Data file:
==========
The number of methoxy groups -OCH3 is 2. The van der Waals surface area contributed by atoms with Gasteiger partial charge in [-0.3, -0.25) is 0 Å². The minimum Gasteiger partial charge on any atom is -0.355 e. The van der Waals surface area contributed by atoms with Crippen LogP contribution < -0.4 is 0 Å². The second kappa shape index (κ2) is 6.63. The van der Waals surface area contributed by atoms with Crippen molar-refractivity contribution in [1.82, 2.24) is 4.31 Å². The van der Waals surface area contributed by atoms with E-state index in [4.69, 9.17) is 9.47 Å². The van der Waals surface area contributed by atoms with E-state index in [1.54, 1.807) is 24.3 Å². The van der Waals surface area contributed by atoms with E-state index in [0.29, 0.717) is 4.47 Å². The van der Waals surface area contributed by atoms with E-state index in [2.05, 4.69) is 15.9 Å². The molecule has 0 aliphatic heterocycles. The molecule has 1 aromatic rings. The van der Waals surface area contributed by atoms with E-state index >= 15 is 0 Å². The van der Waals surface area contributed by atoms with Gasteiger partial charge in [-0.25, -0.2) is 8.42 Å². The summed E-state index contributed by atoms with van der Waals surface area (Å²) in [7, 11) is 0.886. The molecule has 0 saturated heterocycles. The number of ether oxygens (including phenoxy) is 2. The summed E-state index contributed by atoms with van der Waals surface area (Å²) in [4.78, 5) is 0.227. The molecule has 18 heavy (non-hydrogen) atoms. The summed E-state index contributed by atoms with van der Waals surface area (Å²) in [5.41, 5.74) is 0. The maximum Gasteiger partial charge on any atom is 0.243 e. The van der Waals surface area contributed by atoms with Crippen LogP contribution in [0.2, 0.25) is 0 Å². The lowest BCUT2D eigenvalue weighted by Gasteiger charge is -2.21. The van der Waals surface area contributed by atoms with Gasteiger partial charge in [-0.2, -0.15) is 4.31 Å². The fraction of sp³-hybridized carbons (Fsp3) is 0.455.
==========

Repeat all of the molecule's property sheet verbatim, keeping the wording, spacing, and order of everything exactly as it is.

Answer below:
The number of methoxy groups -OCH3 is 2. The van der Waals surface area contributed by atoms with Gasteiger partial charge in [-0.3, -0.25) is 0 Å². The minimum Gasteiger partial charge on any atom is -0.355 e. The van der Waals surface area contributed by atoms with Crippen LogP contribution < -0.4 is 0 Å². The second kappa shape index (κ2) is 6.63. The van der Waals surface area contributed by atoms with Crippen molar-refractivity contribution in [1.82, 2.24) is 4.31 Å². The van der Waals surface area contributed by atoms with E-state index in [4.69, 9.17) is 9.47 Å². The van der Waals surface area contributed by atoms with E-state index in [1.54, 1.807) is 24.3 Å². The van der Waals surface area contributed by atoms with E-state index in [0.29, 0.717) is 4.47 Å². The van der Waals surface area contributed by atoms with E-state index in [2.05, 4.69) is 15.9 Å². The molecule has 0 aliphatic heterocycles. The molecule has 1 aromatic rings. The van der Waals surface area contributed by atoms with E-state index >= 15 is 0 Å². The van der Waals surface area contributed by atoms with Gasteiger partial charge in [-0.25, -0.2) is 8.42 Å². The summed E-state index contributed by atoms with van der Waals surface area (Å²) in [7, 11) is 0.886. The molecule has 0 saturated heterocycles. The number of ether oxygens (including phenoxy) is 2. The summed E-state index contributed by atoms with van der Waals surface area (Å²) in [4.78, 5) is 0.227. The molecule has 18 heavy (non-hydrogen) atoms. The summed E-state index contributed by atoms with van der Waals surface area (Å²) in [5.41, 5.74) is 0. The maximum Gasteiger partial charge on any atom is 0.243 e. The van der Waals surface area contributed by atoms with Crippen LogP contribution in [0.2, 0.25) is 0 Å². The lowest BCUT2D eigenvalue weighted by Gasteiger charge is -2.21. The van der Waals surface area contributed by atoms with Gasteiger partial charge in [-0.2, -0.15) is 4.31 Å². The fraction of sp³-hybridized carbons (Fsp3) is 0.455.